Mixing It Up

Observations and ideas about race, ethnicity and mixing.

H&M In Hot Water Again Over Cultural Misappropriation

Less than a month after H&M recalled an image of a black child modelling a hoodie with the slogan “coolest monkey in the jungle,” they have once more returned to the limelight and were forced to recall a range of socks with a pattern that appeared to resemble the word “Allah” written in Arabic. Although it was intended to be a lego holding a hammer, this illustration bares resemblance to the Arabic language. Throughout these controversies, high-profile figures have spoken out calling H&M’s image “offensive”, “irresponsible” and “racist”. Although they hired a diversity specialist, they should have already had heightened cultural sensitivity in both scenarios. Traditional tribal patterns, derogatory terms and prints are often seen in contemporary fashion despite their negative connotations and cultural misappropriation. It is critical to to be considerate and oppose these styles as they foster stereotypes and hurt identities. To keep clear of further controversies, fashion lines should have a strong commitment to addressing diversity and inclusiveness and be vigilant selecting designs.

 

Link: http://www.vogue.co.uk/article/hm-socks-allah-pattern

12 Comments

  1. I saw that image on twitter so many times, it was so interesting how many different opinions and arguments there were about it and its message. The mother of the child if I remember correctly went on to say that people were being too sensitive which I found extremely interesting.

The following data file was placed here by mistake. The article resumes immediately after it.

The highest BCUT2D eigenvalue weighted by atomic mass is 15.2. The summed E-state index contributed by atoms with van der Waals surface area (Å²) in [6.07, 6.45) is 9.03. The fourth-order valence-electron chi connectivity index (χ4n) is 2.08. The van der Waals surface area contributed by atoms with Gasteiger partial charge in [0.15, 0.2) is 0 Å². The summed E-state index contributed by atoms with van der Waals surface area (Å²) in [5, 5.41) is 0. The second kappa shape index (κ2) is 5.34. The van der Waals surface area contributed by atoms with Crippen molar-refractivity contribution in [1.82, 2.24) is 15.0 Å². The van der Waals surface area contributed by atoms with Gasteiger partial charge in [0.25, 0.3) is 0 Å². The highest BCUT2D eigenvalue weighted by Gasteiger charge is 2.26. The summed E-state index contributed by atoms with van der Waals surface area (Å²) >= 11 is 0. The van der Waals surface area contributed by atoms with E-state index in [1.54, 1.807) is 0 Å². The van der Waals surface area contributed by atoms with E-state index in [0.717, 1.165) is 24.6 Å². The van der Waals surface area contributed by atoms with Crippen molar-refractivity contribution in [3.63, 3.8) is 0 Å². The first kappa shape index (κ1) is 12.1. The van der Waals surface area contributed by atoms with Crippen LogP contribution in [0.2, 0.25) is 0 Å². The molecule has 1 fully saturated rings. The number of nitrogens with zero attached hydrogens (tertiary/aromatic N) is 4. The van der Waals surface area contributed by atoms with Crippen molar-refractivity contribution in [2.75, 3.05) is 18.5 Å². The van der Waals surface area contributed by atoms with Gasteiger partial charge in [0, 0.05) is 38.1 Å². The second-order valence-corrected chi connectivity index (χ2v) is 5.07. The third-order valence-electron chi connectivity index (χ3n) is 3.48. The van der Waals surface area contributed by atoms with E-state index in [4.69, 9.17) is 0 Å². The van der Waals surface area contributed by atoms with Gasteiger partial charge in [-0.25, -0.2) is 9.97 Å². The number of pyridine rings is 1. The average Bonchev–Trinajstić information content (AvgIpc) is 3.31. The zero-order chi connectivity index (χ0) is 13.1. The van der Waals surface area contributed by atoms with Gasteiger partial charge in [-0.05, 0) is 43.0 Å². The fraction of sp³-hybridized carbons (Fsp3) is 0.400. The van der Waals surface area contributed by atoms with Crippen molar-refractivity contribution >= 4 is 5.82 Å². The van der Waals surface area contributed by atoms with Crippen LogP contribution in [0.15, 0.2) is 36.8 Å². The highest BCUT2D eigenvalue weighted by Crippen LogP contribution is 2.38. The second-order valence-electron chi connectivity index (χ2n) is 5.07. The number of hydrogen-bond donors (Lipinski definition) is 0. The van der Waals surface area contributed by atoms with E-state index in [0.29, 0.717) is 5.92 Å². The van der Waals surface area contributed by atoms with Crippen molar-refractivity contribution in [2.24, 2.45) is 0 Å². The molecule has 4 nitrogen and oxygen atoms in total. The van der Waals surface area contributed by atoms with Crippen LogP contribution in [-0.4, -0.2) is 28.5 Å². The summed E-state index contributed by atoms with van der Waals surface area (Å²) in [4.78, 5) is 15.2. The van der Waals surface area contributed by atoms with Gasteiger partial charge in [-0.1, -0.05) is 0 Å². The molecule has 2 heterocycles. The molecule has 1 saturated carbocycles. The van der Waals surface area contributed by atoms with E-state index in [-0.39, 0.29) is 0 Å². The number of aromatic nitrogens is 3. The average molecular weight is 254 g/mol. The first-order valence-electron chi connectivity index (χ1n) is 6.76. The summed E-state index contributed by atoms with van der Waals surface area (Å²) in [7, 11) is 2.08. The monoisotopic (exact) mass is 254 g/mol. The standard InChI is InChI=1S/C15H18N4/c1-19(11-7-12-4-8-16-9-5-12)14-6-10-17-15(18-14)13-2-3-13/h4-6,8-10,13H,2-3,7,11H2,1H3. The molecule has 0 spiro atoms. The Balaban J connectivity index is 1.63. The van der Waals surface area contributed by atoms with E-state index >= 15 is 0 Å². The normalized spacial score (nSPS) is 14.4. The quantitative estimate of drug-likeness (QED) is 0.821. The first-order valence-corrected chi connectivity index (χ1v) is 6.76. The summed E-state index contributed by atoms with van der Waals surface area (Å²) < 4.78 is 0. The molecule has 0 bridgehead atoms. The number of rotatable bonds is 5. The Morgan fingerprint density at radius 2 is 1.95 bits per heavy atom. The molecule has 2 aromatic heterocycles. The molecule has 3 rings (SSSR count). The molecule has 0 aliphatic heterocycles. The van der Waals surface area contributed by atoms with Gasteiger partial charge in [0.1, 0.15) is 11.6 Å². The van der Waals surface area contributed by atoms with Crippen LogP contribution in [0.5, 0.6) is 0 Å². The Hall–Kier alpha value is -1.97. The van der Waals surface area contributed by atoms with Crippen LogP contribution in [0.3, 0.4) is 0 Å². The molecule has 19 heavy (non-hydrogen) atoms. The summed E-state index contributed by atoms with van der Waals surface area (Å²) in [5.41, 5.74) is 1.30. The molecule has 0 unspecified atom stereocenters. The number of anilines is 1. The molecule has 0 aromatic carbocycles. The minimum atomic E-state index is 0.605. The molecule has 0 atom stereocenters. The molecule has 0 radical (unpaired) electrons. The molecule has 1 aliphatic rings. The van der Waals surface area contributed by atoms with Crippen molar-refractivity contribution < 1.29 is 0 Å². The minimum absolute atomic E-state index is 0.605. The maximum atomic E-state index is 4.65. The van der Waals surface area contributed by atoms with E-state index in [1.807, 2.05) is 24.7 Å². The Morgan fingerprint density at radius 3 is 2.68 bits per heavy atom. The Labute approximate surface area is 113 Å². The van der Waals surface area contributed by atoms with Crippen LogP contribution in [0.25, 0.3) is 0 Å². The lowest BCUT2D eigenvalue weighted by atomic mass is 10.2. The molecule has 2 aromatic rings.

2. I think that is is shocking that there have recently been so many controversies related to popular clothing brands. One would think that these companies would be especially conscious about cultural sensitivity, but after these controversies have arisen it is clear that this is not the case. I think that these companies should be extra conscious when making designs. I personally feel like it is not that difficult to make a pattern or design without making it offensive, but fashion lines need to have a strong commitment to addressing diversity in aspects other than their fashion pieces.

  3. I remember during this time, so many people were saying that the people who made the hoodie didn’t mean for it to be offensive and that they didn’t know it was racist/offensive/In sensitive. I wonder what kind of training, if any, do people in the fashion companies have.

  4. Racism through clothing is not okay and it is hard to believe that the people contributing to the production of certain pieces of clothing and its sales are not “aware” of some of the cultural misappropriation going on as well as some of the racists ways that clothes are being advertised. I think that companies such as H&M decide to be ignorant and know exactly what they are doing with their clothing line but continue with their ways because of revenue. Their morality and values have not been challenged, so we have to push.

  5. It is crazy to me how capitalists are made up of ordinary people yet they don’t act like they have a should in them. A clothing company doing something offensive has become too common and we are always quick to call them out behind our screen but we really don’t do anything significant about it. We still end up buying their clothes or whatever they are selling and forgot about what they did when it’s about two weeks later. I wish we would stop or do less of internet activism and go out to actually do something about things. People nowadays engage in slacktivism/lazy activism and we are all oaky with it. I also find it interesting how the mother of the child is saying we’re all overreacting. When people are getting paid to do something, they quickly forgot about their morals or limited to to remember their morals.